How To Train Yourself To Be More Open-Minded

Think about the last conversation you were part of. What was the context and how did you show up? Was it exploratory? Did it feel like a debate? How much time did you spend speaking versus listening?

Chances are good that you had an opinion and you found a way to share it. Most of us do. In fact, we are all hard-wired to develop one about almost everything. What’s your favorite color? TV show? political party?

It seems that from the earliest stages of our development we are asked to take a stance. Having a point of view is not only encouraged, but it is also often expected so that people can make sense of how to relate to one another.

I agree with you or I don’t. We align or we don’t.

Ambiguity, the middle ground, and gray areas make people nervous, and our inability to spend extended time in this space pre-disposes us to closed-minded consumption of the world. Still, we know that being open-minded is a desirable trait we should all seek to channel.

But why?

“A psychological study conducted by researchers Anna Antinori, Olivia L. Carter, and Luke D. Smillie revealed that open-minded people may live in a completely different reality. They found that openness and mood can affect how you visually perceive the world, which can affect creativity. Research shows that your personality traits (patterns of thinking, feeling, and behaving) not only change your outlook on life but also change the way you perceive reality at work, and how you relate with family, friends, and romantic partners.”[1]

That’s right, heavy stuff. It turns out that open-mindedness has an incredible impact on our own self-efficacy, longitudinal success, and happiness. But if it were easy, wouldn’t we all just do it?

It also turns out, being open-minded takes work and it is easier for some personality types than others.

According to Anna Antinori’s study of 123 volunteers given the big five personality test, where openness was among the criteria measured,[2]

“people who find it hard to consider other alternative realities in life and work take longer to make a significant improvement in life.”

Does this mean it is impossible to change? No.

The good news is that all people, regardless of personality style, have the capability of building new schema through a process known as accommodation. You can effectively learn something new, adjust the way you categorize prior learning, and file it away safely as a new/added perspective.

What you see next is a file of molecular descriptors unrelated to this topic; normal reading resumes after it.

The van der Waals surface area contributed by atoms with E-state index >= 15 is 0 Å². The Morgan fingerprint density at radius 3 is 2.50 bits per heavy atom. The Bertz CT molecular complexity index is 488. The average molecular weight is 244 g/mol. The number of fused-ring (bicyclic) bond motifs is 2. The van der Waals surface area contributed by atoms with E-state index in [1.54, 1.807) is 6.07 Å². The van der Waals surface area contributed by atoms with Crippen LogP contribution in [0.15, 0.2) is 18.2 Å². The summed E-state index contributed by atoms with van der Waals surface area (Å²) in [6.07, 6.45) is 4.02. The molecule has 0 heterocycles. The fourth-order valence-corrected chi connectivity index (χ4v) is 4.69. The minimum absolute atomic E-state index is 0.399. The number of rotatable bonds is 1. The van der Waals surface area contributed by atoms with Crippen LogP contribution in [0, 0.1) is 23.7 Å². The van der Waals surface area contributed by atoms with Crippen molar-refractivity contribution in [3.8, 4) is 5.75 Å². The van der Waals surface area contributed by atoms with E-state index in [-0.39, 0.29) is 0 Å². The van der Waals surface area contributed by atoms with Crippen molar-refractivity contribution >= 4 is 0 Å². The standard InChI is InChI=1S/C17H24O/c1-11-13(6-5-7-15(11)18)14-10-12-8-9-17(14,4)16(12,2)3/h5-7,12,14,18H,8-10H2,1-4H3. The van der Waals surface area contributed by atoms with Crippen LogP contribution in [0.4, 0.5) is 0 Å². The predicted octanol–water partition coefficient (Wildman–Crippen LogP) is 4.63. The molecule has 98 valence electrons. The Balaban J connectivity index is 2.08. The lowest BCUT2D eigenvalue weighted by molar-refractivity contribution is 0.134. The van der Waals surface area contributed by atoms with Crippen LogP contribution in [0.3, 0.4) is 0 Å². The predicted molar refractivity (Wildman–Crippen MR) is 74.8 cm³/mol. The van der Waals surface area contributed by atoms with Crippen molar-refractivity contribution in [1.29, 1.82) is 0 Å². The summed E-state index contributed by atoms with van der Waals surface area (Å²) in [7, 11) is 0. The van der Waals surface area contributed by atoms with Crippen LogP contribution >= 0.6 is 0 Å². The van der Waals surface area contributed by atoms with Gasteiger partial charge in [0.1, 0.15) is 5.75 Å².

Of course, this does not happen without work. It starts with a very real commitment to practicing growth step by step. Here are 10 tips on how to train yourself to be open-minded.

1. Slow Down

If you really want to access new ways of thinking and being, you can’t be in a hurry. Opening up your mind requires you to take a pause. It requires you to be intentional about seeking new information/data/possibilities beyond your own instincts.

As the host of The Stubborn Heart Network, every Thursday, I open up space for folks across lines of difference to login and connect with others to explore ideas, offer support, collaborate, and learn from one another. I call this time “Thursdays at 1.” Together, we press the pause button on life. Log into Zoom, dig deeper, and new perspectives surface.

Terry Johnson, one of the participants, described his pursuit of open-mindedness as an undertaking- saying that,

“I am not imposing my emotion on others because it makes me feel better. . . being open-minded means being willing to accept others feel differently than I do.”

Vicki Moore, a fellow participant and author of the upcoming book Life Beyond Should, explained that open-mindedness requires us to interrogate our “why.” She said that she thinks of it like a business root cause analysis: why do I think this way? why am I having a visceral response to an alternate way of thinking? Continuing down the why path helps her to acknowledge closed-minded thinking and get back on the path to listening with intention.

When we are in a rush, we take shortcuts, make assumptions, and miss the chance to change.

“Thursday’s at 1” is a formal place to take the time to practice having an open mind, but it isn’t the only way. Slowing down at the moment, slowing down in life, and slowing down our thinking makes space for more inquiry.

2. Get Curious (Genuinely Curious)

Aim to learn something from every exchange. Without meaning to, many of us set out to confirm our own thinking rather than access a truly new thought. We take comfort in knowing what we think we know.

Our overwhelming desire to snag an “I told you so”, is wrapped up in a cognitive tendency known as confirmation bias. We must overcome the urge to seek data that corroborates our thinking while simultaneously combing out information that challenges our already developed thoughts.

We can do this by approaching the world with wonder and child-like curiosity. If we get deeply curious about everyone and everything around us, we open ourselves up to content that widens our perspective.

3. Be Mindful

Jason Johnson, host of the Own Your Space podcast and a participant in “Thursday at 1,” noted that in pursuing an open mind, there is a benefit to learning how to be present. He said that being present helps him to achieve greater awareness. He likes to engage in meditation that propels him to the here and now, thinking about the moment at hand, not yesterday or tomorrow.

According to Deborah Norris, neuroscientist and author of In the Flow: Passion, Purpose and the Power of Mindfulness,[3]